After eight hellish years for Iran's journalists under outgoing President Mahmoud Ahmadinejad, the election of Hassan Rouhani was welcomed with hope for a better future. As soon as he takes office in August, he should act on his view and take steps to protect journalists in Iran.
Admittedly, it is not clear how much influence Rouhani will have as president. In Iran, the judiciary and government work separately (the third power is Parliament), and all these forces work under Supreme Leader Ayatollah Ali Khamenei, who also has an eye on some government divisions such as the intelligence services. While arrests are made by the judiciary, the president has the power to negotiate or raise awareness in some cases.
In his first press conference after the election, Rouhani was asked if he would lift restrictions on certain political figures, a likely reference to opposition leaders Mir Hossein Mousavi and Mehdi Karroubi, who are under house arrest. In response, he admitted it was not his decision alone, the Guardian reported. The same likely applies to imprisoned journalists.
The president-elect benefited from the support of reformist journalists inside and out of Iran. Many have fled into exile, fearing arrest, and many of those who remain are imprisoned or unemployed as a result of the shutdown of media outlets. Even conservative and state-affiliated outlets have not escaped the press crackdown in Iran, CPJ research shows.
Ideally, Rouhani could try to open up Iran's tightly controlled system and facilitate freeing imprisoned journalists. Iran is the second worst jailer of journalists in the world, after Turkey, with 40 behind bars. But if the ideal is impossible, there are small steps he could take like negotiating for visitation rights, furlough, and adequate medical care denied many imprisoned journalists.
For example, he could negotiate for regular furloughs and ensure visitation rights for Bahman Ahmadi Amouee, who was arrested during the Green Movement uprising and sentenced to five years in jail. Released for a short furlough in March, Amouee is back in prison, per CPJ research. His journalist wife, Zhila Bani Yaghoub, was released last month after serving a one-year prison term, according to news reports.
The government could also reinstate publications which have been banned, giving ordinary Iranians access to a wider range of news sources and journalists better employment opportunities. Publications need permission to run from the Ministry of Culture and Islamic Guidance and under Rouhani's watch, there is potential for conditions to improve. A safer situation in Iran and more employment opportunities could also help some Iranian journalists who fled the country after the 2009 crackdown return. Currently, some of them work--mostly on contract-- for international outlets such as BBC Persian, Voice of America, and Radio Free Europe, but many are unemployed or work on small projects that are dependent on grants.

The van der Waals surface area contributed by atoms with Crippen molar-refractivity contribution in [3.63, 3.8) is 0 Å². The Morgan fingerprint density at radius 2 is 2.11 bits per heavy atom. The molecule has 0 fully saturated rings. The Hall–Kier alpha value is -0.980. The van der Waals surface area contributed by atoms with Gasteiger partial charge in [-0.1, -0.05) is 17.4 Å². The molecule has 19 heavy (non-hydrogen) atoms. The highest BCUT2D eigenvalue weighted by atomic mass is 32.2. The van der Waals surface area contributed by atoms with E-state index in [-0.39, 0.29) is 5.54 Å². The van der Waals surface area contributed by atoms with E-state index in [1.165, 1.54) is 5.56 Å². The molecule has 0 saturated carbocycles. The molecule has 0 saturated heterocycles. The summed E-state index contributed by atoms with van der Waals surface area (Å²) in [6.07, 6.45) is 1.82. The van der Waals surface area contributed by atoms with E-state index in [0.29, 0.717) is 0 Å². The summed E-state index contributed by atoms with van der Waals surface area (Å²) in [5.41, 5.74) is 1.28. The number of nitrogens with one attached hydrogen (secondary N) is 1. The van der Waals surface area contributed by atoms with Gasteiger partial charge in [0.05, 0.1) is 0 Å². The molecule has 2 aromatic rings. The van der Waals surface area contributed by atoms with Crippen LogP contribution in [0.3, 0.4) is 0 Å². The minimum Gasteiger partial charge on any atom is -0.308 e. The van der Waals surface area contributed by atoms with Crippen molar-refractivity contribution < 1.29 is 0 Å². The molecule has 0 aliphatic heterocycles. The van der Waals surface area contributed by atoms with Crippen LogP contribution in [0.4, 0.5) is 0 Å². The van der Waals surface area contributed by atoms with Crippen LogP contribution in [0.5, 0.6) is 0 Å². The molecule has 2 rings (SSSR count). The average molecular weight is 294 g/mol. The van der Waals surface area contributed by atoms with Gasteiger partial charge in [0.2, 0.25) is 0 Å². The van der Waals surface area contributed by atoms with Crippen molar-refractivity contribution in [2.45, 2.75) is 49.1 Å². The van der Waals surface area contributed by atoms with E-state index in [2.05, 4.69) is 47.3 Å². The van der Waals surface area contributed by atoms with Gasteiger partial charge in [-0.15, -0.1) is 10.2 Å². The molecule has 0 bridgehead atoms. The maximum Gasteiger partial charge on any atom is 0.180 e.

The family members of some journalists living abroad have been harassed: summoned, questioned, and threatened that they will lose their job or retirement benefits if the journalist continues his or her work, CPJ research shows. Rouhani should insist this harassment stops.
Online censorship and surveillance also needs to be addressed. Iran's current Internet regime creates major barriers not only for journalists to do their work, but for ordinary Iranians to access independent news sources. Some of the tightest constraints against the Internet have eased since the election, but even the pre-election "normal" is very restricted. Rouhani seems to agree. In a speech on July 2, he said the widespread filtering of the Internet has only increased distrust between the people and the government, according to his Twitter account. He even called social media a "welcome phenomenon."
Iran could also take steps to facilitate the work of international journalists. Leading up to the presidential elections, CPJ described how the Iranian government restricted independent international coverage. If they do gain access to the country, journalists run the risk of interrogation or detention if they stray far from the regime's designated path. Iran dar Jahan (Iran in the world), an exile-run publication based in New York, reported that American journalists censor themselves in order not to lose their press visa or jeopardize their chance of getting a visa in the future. The government should stop withholding visas and allow international journalists to report freely.
Finally, Rouhani should ensure that the Iranian Journalist Association be allowed to reopen. When asked about the association during his first press conference, he responded, "All the guilds should be permitted to work freely."
Many Iranian voters say their main motivation for choosing Rouhani is the promises he made during his campaign. Rouhani is known as a moderate politician and this can be his strong point in negotiating between different factions of power in Iran's complicated political landscape.